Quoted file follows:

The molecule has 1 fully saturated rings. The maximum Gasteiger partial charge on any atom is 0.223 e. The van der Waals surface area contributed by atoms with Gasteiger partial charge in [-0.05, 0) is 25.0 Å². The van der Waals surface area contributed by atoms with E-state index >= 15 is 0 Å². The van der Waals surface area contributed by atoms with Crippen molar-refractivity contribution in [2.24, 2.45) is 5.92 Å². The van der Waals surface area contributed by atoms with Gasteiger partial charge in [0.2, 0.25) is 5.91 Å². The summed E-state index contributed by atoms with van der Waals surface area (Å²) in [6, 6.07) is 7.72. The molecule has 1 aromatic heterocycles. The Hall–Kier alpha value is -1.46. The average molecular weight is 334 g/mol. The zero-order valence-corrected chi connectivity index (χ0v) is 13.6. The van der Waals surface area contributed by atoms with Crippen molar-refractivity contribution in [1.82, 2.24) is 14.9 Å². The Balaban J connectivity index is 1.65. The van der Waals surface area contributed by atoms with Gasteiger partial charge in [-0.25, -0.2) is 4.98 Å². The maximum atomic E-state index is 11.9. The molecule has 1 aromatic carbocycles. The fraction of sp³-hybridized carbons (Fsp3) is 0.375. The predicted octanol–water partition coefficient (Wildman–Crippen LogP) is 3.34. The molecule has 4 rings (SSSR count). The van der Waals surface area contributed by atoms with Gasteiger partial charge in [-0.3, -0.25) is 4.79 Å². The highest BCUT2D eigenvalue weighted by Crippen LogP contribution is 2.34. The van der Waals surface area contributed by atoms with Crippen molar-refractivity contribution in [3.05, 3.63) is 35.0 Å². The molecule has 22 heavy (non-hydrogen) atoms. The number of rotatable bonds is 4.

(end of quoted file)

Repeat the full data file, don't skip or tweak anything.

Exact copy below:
The molecule has 1 fully saturated rings. The maximum Gasteiger partial charge on any atom is 0.223 e. The van der Waals surface area contributed by atoms with Gasteiger partial charge in [-0.05, 0) is 25.0 Å². The van der Waals surface area contributed by atoms with E-state index >= 15 is 0 Å². The van der Waals surface area contributed by atoms with Crippen molar-refractivity contribution in [2.24, 2.45) is 5.92 Å². The van der Waals surface area contributed by atoms with Gasteiger partial charge in [0.2, 0.25) is 5.91 Å². The summed E-state index contributed by atoms with van der Waals surface area (Å²) in [6, 6.07) is 7.72. The molecule has 1 aromatic heterocycles. The Hall–Kier alpha value is -1.46. The average molecular weight is 334 g/mol. The zero-order valence-corrected chi connectivity index (χ0v) is 13.6. The van der Waals surface area contributed by atoms with Crippen molar-refractivity contribution in [1.82, 2.24) is 14.9 Å². The Balaban J connectivity index is 1.65. The van der Waals surface area contributed by atoms with Gasteiger partial charge in [-0.25, -0.2) is 4.98 Å². The maximum atomic E-state index is 11.9. The molecule has 1 aromatic carbocycles. The fraction of sp³-hybridized carbons (Fsp3) is 0.375. The predicted octanol–water partition coefficient (Wildman–Crippen LogP) is 3.34. The molecule has 4 rings (SSSR count). The van der Waals surface area contributed by atoms with Gasteiger partial charge in [-0.3, -0.25) is 4.79 Å². The highest BCUT2D eigenvalue weighted by Crippen LogP contribution is 2.34. The van der Waals surface area contributed by atoms with Crippen molar-refractivity contribution in [3.05, 3.63) is 35.0 Å². The molecule has 22 heavy (non-hydrogen) atoms. The number of rotatable bonds is 4.